PM: A while back, I interviewed Death Cab for Cutie guitarist/producer Chris Walla about production, and he made an interesting point. He notes how a lot of younger bands would sometimes come up to him and perform a mediocre take and then just tell him to go and “fix it” in the studio, what with his digital studio trickery and whatnot. He called this succumbing to the monster of “good enough”. With the proliferation of audio software out there today and the rise of digital recording, has this been a part of your production experience as well?
BW: Yes. Yes. Absolutely. That’s why it saddens me that the industry has gotten so far from signing a talented band [and] instead worries about a cute kind in a haircut that little girls like. I mean, that’s understandable, but let’s be honest: when I was 14, I didn’t have the best taste in music, [but] that’s not to say that I didn’t love stuff that was on the radio—I did! I just think those records—even the poppiest of pop records—were all played by really amazing musicians. Even if they weren’t in the band, they were really amazing studio musicians. Even if it’s a pop singer, the musicianship was through the roof, and that kind of thing inspired me to do good.
Also, the limitations of not having technology on my side [when I was] growing up recording—I wasn’t able to really have those questions of tuning fixing and timing fixing, shit like that. So it really sucks now because I’ll record younger bands and they’ll be completely fine with singing a really shitty out-of-tune vocal thing and just expect that I’m going to fix it.
Instead of them being like “Oh, I didn’t think that was good enough, I need to do it again,” a lot of them will be like “OK, are you done with me now?” They think I’ll make them great, make them sound awesome, and then they’ll go do interviews and talk about how the process was in the studio and how focused they were and how hard they worked on making the record, but you didn’t fucking work hard on making the record! I made it a great record by fixing everything that was bad about it—and that’s not the way it should be! You need to own up to your hit.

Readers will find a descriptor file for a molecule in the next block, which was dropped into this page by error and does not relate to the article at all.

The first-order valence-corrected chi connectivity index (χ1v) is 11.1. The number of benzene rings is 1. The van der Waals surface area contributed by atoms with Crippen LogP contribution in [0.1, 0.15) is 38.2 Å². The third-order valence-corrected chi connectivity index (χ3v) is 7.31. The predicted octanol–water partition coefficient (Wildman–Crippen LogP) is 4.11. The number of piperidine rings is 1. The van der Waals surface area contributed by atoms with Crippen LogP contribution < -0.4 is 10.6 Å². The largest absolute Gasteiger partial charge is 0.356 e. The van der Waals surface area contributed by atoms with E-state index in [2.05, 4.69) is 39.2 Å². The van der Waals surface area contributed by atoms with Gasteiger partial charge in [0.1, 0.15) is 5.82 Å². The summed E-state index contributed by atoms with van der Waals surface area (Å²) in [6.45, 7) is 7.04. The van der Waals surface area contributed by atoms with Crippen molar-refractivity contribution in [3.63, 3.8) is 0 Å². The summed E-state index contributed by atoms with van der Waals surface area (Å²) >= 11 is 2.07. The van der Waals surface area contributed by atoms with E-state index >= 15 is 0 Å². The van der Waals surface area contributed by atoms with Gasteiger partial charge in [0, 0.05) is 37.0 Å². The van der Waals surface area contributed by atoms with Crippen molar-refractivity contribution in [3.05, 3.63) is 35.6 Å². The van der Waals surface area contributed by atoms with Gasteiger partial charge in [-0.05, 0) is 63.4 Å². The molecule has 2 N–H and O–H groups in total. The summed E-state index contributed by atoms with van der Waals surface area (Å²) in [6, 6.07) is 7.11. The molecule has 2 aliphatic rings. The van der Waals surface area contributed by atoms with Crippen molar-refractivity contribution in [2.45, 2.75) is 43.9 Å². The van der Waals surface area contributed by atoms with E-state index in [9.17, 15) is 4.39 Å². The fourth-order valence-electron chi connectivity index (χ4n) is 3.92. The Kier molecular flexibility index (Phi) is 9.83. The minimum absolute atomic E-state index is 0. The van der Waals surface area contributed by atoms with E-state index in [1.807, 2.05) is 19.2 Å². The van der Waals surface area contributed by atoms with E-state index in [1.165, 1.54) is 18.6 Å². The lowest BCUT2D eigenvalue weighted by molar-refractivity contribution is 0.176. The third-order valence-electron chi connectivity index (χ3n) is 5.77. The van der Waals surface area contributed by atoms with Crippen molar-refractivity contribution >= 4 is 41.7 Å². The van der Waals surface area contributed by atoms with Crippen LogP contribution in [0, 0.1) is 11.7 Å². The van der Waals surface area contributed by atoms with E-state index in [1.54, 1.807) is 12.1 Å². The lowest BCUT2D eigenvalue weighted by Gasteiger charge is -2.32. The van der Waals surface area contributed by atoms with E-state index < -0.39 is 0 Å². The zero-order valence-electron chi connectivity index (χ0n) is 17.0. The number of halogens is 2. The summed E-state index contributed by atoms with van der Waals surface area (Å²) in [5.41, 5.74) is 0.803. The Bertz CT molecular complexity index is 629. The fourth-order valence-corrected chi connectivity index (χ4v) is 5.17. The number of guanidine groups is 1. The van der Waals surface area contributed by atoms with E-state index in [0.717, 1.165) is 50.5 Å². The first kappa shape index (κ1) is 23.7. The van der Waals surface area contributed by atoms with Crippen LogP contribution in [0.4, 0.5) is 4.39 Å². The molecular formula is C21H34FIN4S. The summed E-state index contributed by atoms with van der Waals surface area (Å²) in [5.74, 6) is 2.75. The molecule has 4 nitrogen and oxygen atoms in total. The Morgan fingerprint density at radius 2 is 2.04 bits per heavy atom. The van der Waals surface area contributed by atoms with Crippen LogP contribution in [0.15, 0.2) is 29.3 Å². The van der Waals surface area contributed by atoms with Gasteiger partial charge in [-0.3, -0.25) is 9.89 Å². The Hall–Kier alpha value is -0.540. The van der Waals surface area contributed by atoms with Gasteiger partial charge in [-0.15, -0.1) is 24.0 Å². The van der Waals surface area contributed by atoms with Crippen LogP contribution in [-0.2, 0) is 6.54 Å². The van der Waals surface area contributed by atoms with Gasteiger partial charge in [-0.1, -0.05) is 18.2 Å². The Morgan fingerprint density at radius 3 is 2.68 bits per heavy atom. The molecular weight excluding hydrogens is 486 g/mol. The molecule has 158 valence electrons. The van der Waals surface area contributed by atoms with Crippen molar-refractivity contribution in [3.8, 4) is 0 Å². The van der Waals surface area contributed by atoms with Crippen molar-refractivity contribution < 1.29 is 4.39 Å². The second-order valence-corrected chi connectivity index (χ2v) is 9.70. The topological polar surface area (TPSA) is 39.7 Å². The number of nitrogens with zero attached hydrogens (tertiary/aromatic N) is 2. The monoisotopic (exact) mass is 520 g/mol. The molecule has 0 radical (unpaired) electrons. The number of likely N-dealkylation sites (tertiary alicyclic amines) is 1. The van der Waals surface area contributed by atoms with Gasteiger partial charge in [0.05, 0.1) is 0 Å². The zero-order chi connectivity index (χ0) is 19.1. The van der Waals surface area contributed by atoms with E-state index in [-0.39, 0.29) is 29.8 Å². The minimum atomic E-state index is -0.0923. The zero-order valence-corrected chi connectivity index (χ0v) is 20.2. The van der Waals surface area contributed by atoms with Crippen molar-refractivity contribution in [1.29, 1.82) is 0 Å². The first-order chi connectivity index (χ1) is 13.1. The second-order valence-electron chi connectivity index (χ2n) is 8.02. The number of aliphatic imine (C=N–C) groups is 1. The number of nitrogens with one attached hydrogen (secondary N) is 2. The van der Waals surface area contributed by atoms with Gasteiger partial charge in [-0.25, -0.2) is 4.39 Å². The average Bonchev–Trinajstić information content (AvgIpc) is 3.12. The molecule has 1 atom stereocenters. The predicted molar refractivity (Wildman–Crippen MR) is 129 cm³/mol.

You’re gonna have a big fanbase of people based on one song and a video. You need to get some respect back to yourself and learn how to play your instrument and sing your part. The good ol’ “magic people” can’t do it that well, these days.
But you know what? I don’t want to be that bitter, clichéd, old guy producer who’s just mad that he’s a better musician than everybody but not a successful artist [Laughs]. I think producers get bitter about that because they know they have to deal with artists who suck and they can play the parts better themselves—and that’s tacky. On the one hand, bands these days are focused on other things like marketing and T-shirt sales and their merch designs. My whole diatribe headline on that is “a band has six songs and seven T-shirts”. That’s what I describe those bands as: a band that doesn’t have an album full of good songs but they got more good T-shirt designs.
PM: Well you see that today in production too—I mean, how many records do you see that are “mixed by Brendan O’Brien”? I was reading this book recently—The Adventures of Mixerman—about a record engineer who has to deal with a young upstart group. He notes how you often mix as many records as you can simply because it’s like a lottery out there, and you’re just trying to get as many tickets as you can, and if one of those records becomes a “hit”, then people think you have discovered a “sound” that works for radio.
Of course, that’s a total lie, and that’s one of the things I respect so much about you: each one of your solo records sounds completely different from each other, almost as if you’re deliberately challenging yourself to produce in a particular style, just ‘cos you’re not complacent with “stumbling upon a sound that works.” Is that a rough approximation of what your process is like?
BW: I think I enjoy the challenge, you know what I mean? I don’t want to get bored doing one thing. I want to be able to expand my abilities and skills. I don’t want to just be like “Oh, I’m just hired to write” and produce the same record over and over again. [The radio] is a pretty scary place right now, the way that people are overcompensating and over-tracking and breaking out and timing out these perfect drones—it sounds like a slot machine!